Violators judges who legislate from the bench, as the task force sees it will suffer exposure, public pressure and denunciation, and may be called before Congress to explain themselves.
"Many subscribe to the notion that judges are above it all, that the judiciary is sacred and should be left alone. We say: wrong," Mr. Smith said. "Shining a spotlight on the abuses will go a long way to correcting them. ... This is the beginning of many steps, many news conferences and many reports."
Four Texans are on the 13-member House Working Group on Judicial Accountability: Mr. Smith, chairman of a House Judiciary subcommittee; House Majority Leader Tom DeLay of Sugar Land; John Carter of Round Rock, who spent 20 years as a state district judge; and John Culberson of Houston.
"We in the House are putting America's judges on alert: We are watching you," said Mr. DeLay.
Frustration at rulingsThis is a drum Mr. DeLay has beaten for years, reflecting conservative frustration at rulings that, for instance, have kept religious displays out of public buildings.
In 1997, as GOP whip the 3rd-ranked House member he proclaimed that impeachment was a "proper solution" when judges issue "particularly egregious" rulings. And he said "judges need to be intimidated" to ensure they uphold the Constitution.
In that round, a number of House Republicans, including Rep. Sam Johnson of Plano, scoured the federal bench for candidates worthy of impeachment. Mr. DeLay told the Senate Judiciary Committee that "we have a whole big file cabinet full" of names. Examples included a judge who ordered tax increases to support local schools, and one who blocked West Texas GOP candidates for sheriff and county commissioner from taking office pending questions about absentee military ballots.
Impeachment isn't the goal of the latest effort, Mr. Smith said, though once the research starts coming in, "there may be an instance in which that's called for ... . We don't have anybody in mind."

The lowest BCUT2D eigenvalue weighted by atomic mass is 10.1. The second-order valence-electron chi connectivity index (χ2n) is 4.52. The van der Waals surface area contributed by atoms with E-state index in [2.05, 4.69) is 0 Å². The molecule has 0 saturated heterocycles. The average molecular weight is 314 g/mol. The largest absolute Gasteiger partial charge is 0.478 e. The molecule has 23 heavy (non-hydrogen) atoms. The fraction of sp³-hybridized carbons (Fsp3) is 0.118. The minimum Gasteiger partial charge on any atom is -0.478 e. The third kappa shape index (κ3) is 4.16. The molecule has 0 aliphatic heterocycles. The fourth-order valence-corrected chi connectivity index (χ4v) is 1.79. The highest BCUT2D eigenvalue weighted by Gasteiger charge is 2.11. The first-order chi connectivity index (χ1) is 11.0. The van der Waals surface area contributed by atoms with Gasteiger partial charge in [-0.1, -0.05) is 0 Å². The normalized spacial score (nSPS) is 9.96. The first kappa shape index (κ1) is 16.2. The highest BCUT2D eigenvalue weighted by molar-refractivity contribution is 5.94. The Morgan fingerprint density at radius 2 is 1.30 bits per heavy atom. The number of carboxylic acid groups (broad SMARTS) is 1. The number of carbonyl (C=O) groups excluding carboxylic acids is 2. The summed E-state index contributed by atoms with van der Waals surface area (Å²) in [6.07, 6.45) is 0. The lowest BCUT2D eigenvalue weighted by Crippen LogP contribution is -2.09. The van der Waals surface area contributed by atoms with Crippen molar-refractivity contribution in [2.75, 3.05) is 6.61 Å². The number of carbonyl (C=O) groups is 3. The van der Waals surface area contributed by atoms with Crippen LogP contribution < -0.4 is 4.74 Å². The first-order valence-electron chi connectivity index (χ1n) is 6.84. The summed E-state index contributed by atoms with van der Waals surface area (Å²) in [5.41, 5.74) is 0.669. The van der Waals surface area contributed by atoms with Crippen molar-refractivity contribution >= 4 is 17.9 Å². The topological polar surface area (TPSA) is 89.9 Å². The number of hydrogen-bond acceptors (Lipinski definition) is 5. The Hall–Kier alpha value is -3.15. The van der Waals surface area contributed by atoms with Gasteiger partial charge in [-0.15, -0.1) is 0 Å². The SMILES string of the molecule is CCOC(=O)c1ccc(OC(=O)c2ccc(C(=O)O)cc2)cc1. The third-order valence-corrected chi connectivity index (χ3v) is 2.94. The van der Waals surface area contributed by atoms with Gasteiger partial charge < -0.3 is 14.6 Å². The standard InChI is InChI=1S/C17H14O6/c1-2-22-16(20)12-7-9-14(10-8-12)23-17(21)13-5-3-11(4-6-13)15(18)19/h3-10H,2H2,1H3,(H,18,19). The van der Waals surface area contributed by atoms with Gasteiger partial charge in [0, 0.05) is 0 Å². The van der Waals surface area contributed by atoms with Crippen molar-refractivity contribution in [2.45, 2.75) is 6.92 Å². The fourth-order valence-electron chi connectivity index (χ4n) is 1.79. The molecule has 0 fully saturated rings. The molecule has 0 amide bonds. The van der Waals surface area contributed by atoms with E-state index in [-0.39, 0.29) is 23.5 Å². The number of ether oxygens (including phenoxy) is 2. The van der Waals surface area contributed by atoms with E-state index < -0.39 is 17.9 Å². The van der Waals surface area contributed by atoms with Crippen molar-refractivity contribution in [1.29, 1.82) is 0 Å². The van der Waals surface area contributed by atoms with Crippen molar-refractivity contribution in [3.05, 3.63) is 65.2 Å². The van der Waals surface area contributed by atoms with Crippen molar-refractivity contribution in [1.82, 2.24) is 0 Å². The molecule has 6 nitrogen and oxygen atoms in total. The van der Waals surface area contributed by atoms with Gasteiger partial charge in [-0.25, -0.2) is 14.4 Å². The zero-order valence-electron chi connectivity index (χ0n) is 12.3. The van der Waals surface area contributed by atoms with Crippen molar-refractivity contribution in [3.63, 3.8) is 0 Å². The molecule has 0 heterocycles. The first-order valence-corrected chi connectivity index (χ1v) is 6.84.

Members of the new task force cited a handful of cases they said smack of judicial activism, including a recent Supreme Court decision that struck down a Texas law banning homosexual sodomy. Texans also lashed out at William Wayne Justice, the semi-retired federal judge who kept the state's prisons under court oversight for two decades.
Mr. Carter, a state district judge for 20 years, said the changes Judge Justice ordered credited by prisoner advocates for curtailing brutality in Texas prisons made them too dangerous to visit.
"I've seen the results of a judiciary run wild," he said.
Backing courts' integrityThe American Bar Association and other legal groups denounced Mr. DeLay's impeachment effort. The chairman of the ABA's standing committee on judicial independence, Dudley Oldham, a senior partner at the Fulbright & Jaworski law firm in Houston, expressed similar concerns about the latest effort.
Ascribing political bias to judges undermines public confidence in the judiciary, he said as does the idea that public pressure can or should influence judges.
"If we impugn the integrity of that system by implying that judges are acting other than in consideration of the facts before them and the law ... if we're putting some sort of political overtone to what they've done, that is not a proper attack," he said.
Although the Constitution gives the House no formal role in judicial nominations, the new group will seek to assert more influence through floor speeches, editorial pieces and other efforts to mobilize public opinion methods many House members in both parties already employ in the most controversial cases, such as the Democrats' ongoing filibuster of conservative lawyer Miguel Estrada to a key federal appeals court.
Similar tactics will be used to "call out" sitting judges deemed to be judicial activists, Mr. DeLay said.
Mr. Culberson cited his hero Thomas Jefferson's quip that the judiciary, being the least accountable branch of government, is also the most dangerous.
"Mr. Jefferson said we may have beaten back our opponents at the polls but they have retreated into the bunkers of the judiciary and turned their guns on the people. We face that here today," he said.
Todd J. Gillman covers Congress and the Texas delegation. E-mail him at tgillman@....